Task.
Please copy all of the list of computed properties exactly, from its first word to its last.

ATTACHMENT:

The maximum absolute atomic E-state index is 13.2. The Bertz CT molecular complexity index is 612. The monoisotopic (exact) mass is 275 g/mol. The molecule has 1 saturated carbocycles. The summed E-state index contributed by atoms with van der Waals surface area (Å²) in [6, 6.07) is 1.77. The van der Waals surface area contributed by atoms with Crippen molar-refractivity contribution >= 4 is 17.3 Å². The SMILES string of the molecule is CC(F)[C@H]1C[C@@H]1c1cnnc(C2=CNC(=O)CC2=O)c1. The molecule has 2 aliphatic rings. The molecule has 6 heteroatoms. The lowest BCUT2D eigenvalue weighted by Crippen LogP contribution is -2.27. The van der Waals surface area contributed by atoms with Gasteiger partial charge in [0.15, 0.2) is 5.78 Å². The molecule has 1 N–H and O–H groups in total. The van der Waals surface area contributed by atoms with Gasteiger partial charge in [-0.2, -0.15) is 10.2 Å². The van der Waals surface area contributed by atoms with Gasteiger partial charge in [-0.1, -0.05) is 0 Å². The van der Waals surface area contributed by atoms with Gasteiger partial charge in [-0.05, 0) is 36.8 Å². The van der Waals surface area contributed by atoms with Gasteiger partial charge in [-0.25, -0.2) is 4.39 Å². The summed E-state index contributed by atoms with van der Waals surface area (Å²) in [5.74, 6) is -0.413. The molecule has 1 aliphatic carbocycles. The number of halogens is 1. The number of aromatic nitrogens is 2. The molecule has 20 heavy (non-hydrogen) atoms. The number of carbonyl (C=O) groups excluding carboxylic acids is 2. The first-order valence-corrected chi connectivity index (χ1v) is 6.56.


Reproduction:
The maximum absolute atomic E-state index is 13.2. The Bertz CT molecular complexity index is 612. The monoisotopic (exact) mass is 275 g/mol. The molecule has 1 saturated carbocycles. The summed E-state index contributed by atoms with van der Waals surface area (Å²) in [6, 6.07) is 1.77. The van der Waals surface area contributed by atoms with Crippen molar-refractivity contribution >= 4 is 17.3 Å². The SMILES string of the molecule is CC(F)[C@H]1C[C@@H]1c1cnnc(C2=CNC(=O)CC2=O)c1. The molecule has 2 aliphatic rings. The molecule has 6 heteroatoms. The lowest BCUT2D eigenvalue weighted by Crippen LogP contribution is -2.27. The van der Waals surface area contributed by atoms with Gasteiger partial charge in [0.15, 0.2) is 5.78 Å². The molecule has 1 N–H and O–H groups in total. The van der Waals surface area contributed by atoms with Gasteiger partial charge in [-0.2, -0.15) is 10.2 Å². The van der Waals surface area contributed by atoms with Gasteiger partial charge in [-0.1, -0.05) is 0 Å². The van der Waals surface area contributed by atoms with Gasteiger partial charge in [-0.05, 0) is 36.8 Å². The van der Waals surface area contributed by atoms with Gasteiger partial charge in [-0.25, -0.2) is 4.39 Å². The summed E-state index contributed by atoms with van der Waals surface area (Å²) in [5.74, 6) is -0.413. The molecule has 1 aliphatic carbocycles. The number of halogens is 1. The number of aromatic nitrogens is 2. The molecule has 20 heavy (non-hydrogen) atoms. The number of carbonyl (C=O) groups excluding carboxylic acids is 2. The first-order valence-corrected chi connectivity index (χ1v) is 6.56.